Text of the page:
Afghan refugees are being moved quickly into the United States and that brings concerns over whether they're being properly vetted, former Border Patrol Commissioner Mark Morgan told Newsmax Saturday.
"Having been in the government for a long time, I've been in operations where the goal was to do something fast, and I guarantee when you do that, something falls through the cracks," Morgan, now a Newsmax contributor, said on "The Count."
"I don't think we should be doing that in this situation where we're actually talking people from a complete failed terrorist state, that is going to be an operating base for terrorists."
The Biden administration has said some 50,000 refugees from Afghanistan will be resettled in the United States. Morgan said he agrees with resettling people who helped the United States in the war effort, but then some are considered general refugees, and that is a concern because they are being shipped out so quickly.
"What I've heard from this administration, including the military personnel...I keep hearing from them again and get is their mission is to put people on planes as fast as they can," said Morgan.
"I have not heard one thing that gives me confidence that they're doing the vetting process of it. Right now, what they're doing is saying, 'Hey we're just gonna dump them in America, and then we'll figure out from there.' That's not the right way to do it."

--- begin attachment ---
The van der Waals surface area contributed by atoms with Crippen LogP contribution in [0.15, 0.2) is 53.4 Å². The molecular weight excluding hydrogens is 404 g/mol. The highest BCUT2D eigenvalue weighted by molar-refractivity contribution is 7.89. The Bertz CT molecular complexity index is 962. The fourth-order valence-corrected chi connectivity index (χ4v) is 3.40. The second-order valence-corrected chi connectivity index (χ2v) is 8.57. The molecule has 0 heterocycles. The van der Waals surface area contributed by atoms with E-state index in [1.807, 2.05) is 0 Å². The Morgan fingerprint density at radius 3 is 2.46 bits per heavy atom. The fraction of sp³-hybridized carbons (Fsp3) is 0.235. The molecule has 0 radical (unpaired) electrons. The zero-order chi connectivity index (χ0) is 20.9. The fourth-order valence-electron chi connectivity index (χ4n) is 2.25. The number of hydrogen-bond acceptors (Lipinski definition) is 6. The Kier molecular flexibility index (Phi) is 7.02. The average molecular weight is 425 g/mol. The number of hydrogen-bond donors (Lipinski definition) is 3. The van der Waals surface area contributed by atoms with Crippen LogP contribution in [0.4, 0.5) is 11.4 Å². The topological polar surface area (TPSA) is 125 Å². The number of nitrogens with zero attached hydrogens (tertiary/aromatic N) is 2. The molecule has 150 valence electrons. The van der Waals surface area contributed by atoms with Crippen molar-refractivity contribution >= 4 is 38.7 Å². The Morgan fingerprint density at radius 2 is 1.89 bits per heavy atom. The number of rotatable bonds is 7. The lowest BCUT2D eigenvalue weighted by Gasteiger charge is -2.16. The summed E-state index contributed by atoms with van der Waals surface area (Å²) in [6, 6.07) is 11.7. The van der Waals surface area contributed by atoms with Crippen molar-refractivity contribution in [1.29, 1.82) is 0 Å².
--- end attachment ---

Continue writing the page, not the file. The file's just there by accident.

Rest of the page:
Instead, it's "just political optics" to get Afghans out fast, meaning that there are people who have applied for special immigrant visas who have not completed the process.
"My question is, what happens once they get here if we find derogatory information?" said Morgan. "What are we going to do with them? It's absolutely not the way the process should be handled. Do we have the resources in place to help extract those individuals if we find per se, one of them is an Al Qaeda individual or from ISIS, a bad actor."
He pointed out that the United States southwest border remains the "least secure border in our lifetime," as 300,000 people have already gotten past the nation's frontline defenses.
But the problem with the Afghan refugees could be stopped if they were taken to a third country for vetting, or even to a U.S. military base and thoroughly vet them there before allowing them in the United States.
"It is not the military's job to vet these individuals," said Morgan.
"It is up to the State Department along with the Department of Human Services, yet we have not heard anything from the secretary (Anthony Blinken). What we need to do is demand he'll get out to answer questions and guarantee to the American people that not one single Afghan that's going to settle in this country poses a threat to this country. We should demand on him to say that and he's been nowhere to be found."
Morgan also commented on the Supreme Court's decision this week that upheld former President Donald Trump's "Remain in Mexico " policy, saying he doesn't think that will still do enough to keep potential bad actors out of the country.
"This administration really needs to reinstitute that the network of tools and policies that the Trump administration enacted," said Morgan. "This administration had the most secure, secure border in a lifetime but it's a game-changer."
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